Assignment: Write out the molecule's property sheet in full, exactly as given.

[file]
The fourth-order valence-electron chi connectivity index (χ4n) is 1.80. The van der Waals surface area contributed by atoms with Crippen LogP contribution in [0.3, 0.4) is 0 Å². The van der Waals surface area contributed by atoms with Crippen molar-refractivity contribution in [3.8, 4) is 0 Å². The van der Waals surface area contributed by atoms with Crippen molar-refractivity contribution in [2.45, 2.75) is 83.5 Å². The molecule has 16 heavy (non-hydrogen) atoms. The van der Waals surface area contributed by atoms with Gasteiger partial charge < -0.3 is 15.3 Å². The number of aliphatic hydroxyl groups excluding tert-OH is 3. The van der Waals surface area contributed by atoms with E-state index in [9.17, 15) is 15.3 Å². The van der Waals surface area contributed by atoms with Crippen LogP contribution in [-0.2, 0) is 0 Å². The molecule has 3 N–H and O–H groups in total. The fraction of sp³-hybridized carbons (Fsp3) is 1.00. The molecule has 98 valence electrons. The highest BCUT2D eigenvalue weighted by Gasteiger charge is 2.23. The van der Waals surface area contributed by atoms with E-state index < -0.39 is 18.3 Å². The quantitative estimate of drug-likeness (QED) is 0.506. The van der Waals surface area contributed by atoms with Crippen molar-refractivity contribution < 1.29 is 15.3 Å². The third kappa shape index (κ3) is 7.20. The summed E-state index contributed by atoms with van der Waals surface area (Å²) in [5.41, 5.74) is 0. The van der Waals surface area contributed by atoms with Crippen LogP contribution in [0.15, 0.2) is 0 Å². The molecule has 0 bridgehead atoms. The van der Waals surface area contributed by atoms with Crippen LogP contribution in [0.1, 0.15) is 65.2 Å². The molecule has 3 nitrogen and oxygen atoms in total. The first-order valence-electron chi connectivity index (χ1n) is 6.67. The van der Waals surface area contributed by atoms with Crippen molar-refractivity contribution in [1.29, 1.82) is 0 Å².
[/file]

The fourth-order valence-electron chi connectivity index (χ4n) is 1.80. The van der Waals surface area contributed by atoms with Crippen LogP contribution in [0.3, 0.4) is 0 Å². The van der Waals surface area contributed by atoms with Crippen molar-refractivity contribution in [3.8, 4) is 0 Å². The van der Waals surface area contributed by atoms with Crippen molar-refractivity contribution in [2.45, 2.75) is 83.5 Å². The molecule has 16 heavy (non-hydrogen) atoms. The van der Waals surface area contributed by atoms with Gasteiger partial charge < -0.3 is 15.3 Å². The number of aliphatic hydroxyl groups excluding tert-OH is 3. The van der Waals surface area contributed by atoms with E-state index in [9.17, 15) is 15.3 Å². The van der Waals surface area contributed by atoms with Crippen LogP contribution in [-0.2, 0) is 0 Å². The molecule has 3 N–H and O–H groups in total. The fraction of sp³-hybridized carbons (Fsp3) is 1.00. The molecule has 98 valence electrons. The highest BCUT2D eigenvalue weighted by Gasteiger charge is 2.23. The van der Waals surface area contributed by atoms with E-state index < -0.39 is 18.3 Å². The quantitative estimate of drug-likeness (QED) is 0.506. The van der Waals surface area contributed by atoms with Crippen molar-refractivity contribution < 1.29 is 15.3 Å². The third kappa shape index (κ3) is 7.20. The summed E-state index contributed by atoms with van der Waals surface area (Å²) in [5.41, 5.74) is 0. The van der Waals surface area contributed by atoms with Crippen LogP contribution in [0.15, 0.2) is 0 Å². The molecule has 0 bridgehead atoms. The van der Waals surface area contributed by atoms with Crippen LogP contribution in [0.1, 0.15) is 65.2 Å². The molecule has 3 nitrogen and oxygen atoms in total. The first-order valence-electron chi connectivity index (χ1n) is 6.67. The van der Waals surface area contributed by atoms with Crippen molar-refractivity contribution in [1.29, 1.82) is 0 Å².